ISE’s Tristram Hooley delves into the much-anticipated Graduate Outcomes data, explaining what it is and it’s relevancy in the midst of the pandemic.
The higher education wonks and data geeks have been all a flutter at the release of the graduate outcomes data.
These are the results of a new survey of graduates gathered fifteen months after they graduate. Previously most data about graduate outcomes was gathered six months after students graduated. Some people were concerned that six months was too quick and hope that the new fifteen-month survey will provide a more accurate description of the initial labour market impact of higher education courses.
This data release is just the first of many and, as David Kernohan writes, is a bit frustrating as it lacks context and analysis. I’m old fashioned enough to decry the fact that people don’t write reports anymore and to believe that data alone isn’t enough to give us the insights that we need. But the current fashion is to just publish a series of charts and tell people to make up their own story, so this is what we are going to have to do with this new data.
The initial research tells us quite a bit about what happens to students after they graduate. For example, most graduates (81%) are working eighteen months after they graduate. Although only 59% are in full-time employment (others are working part-time or combining work with study). It also tells us that 76% of those who are working are in the kind of high skilled job that many students might hope to get after they graduate.
Graduates who got better degrees (e.g. a first class degree) were more likely to be in work than those with worse outcomes. The subject you studied also made a big difference to your likelihood of finding work with those studying veterinary science, medicine and dentistry and architecture having some of the best employment outcomes.
It also tells us what graduates are earning. Just looking at those graduates who are in full time employment the most common salary (19% of all graduates) was between £24,000 and £27,000. At the extremes there were 10% of graduates earning less than £18,000 a year and 11% earning more than £39,000.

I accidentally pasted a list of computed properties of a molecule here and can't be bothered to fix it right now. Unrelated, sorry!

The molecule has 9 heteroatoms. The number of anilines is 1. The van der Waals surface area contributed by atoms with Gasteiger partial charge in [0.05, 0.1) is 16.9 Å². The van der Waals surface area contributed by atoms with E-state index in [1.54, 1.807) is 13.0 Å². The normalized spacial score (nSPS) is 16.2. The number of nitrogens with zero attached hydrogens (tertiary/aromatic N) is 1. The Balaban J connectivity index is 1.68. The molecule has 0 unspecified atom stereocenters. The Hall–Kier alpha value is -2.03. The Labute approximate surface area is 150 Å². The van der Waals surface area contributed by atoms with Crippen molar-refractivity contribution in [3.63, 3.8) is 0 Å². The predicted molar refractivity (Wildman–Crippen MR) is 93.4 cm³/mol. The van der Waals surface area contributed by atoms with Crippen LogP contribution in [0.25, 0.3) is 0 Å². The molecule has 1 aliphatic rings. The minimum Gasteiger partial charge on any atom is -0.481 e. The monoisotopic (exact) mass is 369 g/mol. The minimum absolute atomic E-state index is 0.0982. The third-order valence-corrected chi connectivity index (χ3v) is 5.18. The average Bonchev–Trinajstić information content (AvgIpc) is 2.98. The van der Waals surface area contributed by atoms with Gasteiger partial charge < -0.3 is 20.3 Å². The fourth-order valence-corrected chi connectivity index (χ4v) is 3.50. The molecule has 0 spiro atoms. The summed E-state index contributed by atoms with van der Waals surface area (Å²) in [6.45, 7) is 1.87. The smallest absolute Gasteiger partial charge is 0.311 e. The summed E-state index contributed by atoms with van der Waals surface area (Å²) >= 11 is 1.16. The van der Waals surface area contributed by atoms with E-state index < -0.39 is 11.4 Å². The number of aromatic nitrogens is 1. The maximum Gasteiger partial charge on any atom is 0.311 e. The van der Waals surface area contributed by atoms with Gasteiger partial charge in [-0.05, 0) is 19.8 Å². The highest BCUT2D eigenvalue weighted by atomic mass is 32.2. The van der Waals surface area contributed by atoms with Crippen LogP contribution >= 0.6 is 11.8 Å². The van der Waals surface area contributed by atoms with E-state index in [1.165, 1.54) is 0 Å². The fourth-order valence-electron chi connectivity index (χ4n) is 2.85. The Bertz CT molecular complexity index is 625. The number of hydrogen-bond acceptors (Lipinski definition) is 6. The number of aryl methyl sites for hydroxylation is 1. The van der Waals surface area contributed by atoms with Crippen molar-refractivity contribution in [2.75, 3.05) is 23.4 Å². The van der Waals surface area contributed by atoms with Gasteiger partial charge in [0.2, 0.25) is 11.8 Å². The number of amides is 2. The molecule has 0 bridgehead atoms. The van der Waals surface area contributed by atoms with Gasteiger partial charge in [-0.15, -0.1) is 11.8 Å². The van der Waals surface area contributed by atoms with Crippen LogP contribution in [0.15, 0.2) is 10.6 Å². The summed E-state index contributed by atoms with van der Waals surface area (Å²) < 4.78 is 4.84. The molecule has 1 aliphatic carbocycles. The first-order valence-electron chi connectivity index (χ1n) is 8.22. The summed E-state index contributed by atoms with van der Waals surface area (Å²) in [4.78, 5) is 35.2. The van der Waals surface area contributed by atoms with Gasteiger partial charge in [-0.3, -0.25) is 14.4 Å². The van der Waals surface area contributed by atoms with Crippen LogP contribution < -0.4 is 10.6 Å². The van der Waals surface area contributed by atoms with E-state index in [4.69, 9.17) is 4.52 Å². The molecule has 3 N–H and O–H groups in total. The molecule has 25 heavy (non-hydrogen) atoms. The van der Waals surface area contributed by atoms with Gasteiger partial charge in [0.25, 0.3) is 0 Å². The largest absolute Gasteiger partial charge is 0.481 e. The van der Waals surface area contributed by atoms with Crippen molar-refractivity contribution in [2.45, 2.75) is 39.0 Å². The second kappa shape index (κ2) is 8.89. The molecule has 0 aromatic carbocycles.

One of the exciting additions in the new data is that it asks graduates how they are feeling about their career as well as just what they earn. This produces some pretty positive answers with 86% agreeing that their current activity (work or study) is meaningful, 80% saying that it fits with their career plans and 72% saying that they are using what they learnt at university.
There are some headline differences in outcomes based on gender and ethnicity which are concerning and merit further analysis and debate. Most of the press coverage of the survey was focused on differences that are found between male and female and black and white graduates e.g. see The Guardian’s story on the graduate gender pay gap which also touches on differences in outcomes by ethnicity.
These are clearly worrying stats, but on their own they don’t tell us all that much. We need to be able to dig further down to figure out whether higher education is making existing inequalities that manifest in attainment differences or subject choice better or worse. So, for example we know that women choose different subjects to men and that the graduates of different subjects earn different amounts. How far is it that this kind of thing is driving gender inequality and how much of it is driven by higher education itself or employers’ decisions post-higher education?
The answers to these questions will have to wait. But, at least in theory, the graduate outcomes data provides us with a resource that can help us to explore some of these issues in new ways. The addition of career satisfaction measures also open up questions as to whether there is a satisfaction gap to match the salary gap and so on.
Does this even matter now?
In a normal year people would be happily combing through this data and pronouncing on the future of the graduate labour market. But, with Covid-19 and the emerging recession does any of this even matter?
The data was collected before the outbreak and so takes us back to a quaint world of the past in which we could assume that over 80% of graduates would be working.
Charlie Ball writing on WONKE gives a cautious yes to the question of whether these stats matter in a post-Covid world. They will be useful in providing us with a baseline to see how the pandemic is impacting on student employment, but he admits it will make the direct relevance of this data less in the short term.
The release of this kind of data should give us pause to reflect on what we are looking for data to do. If we want it to tell us what courses are worth studying, whether university is worth attending, if society is fair or what will happen in the future we are likely to be disappointed.
Of course it can contribute to discussion and debate around all of these issues. It would be great if policymakers and the commentariat paid more attention to the data. But, we can’t expect to answer existential and political questions about the value of higher education simply through creating a few charts.
The graduate outcomes data provides a valuable resource to inform our understanding of the graduate labour market. The next few years are likely to be challenging ones for graduates and employers, hopefully these data, alongside wider research and debate, can provide us all with insights that will help us to navigate the post-Covid world.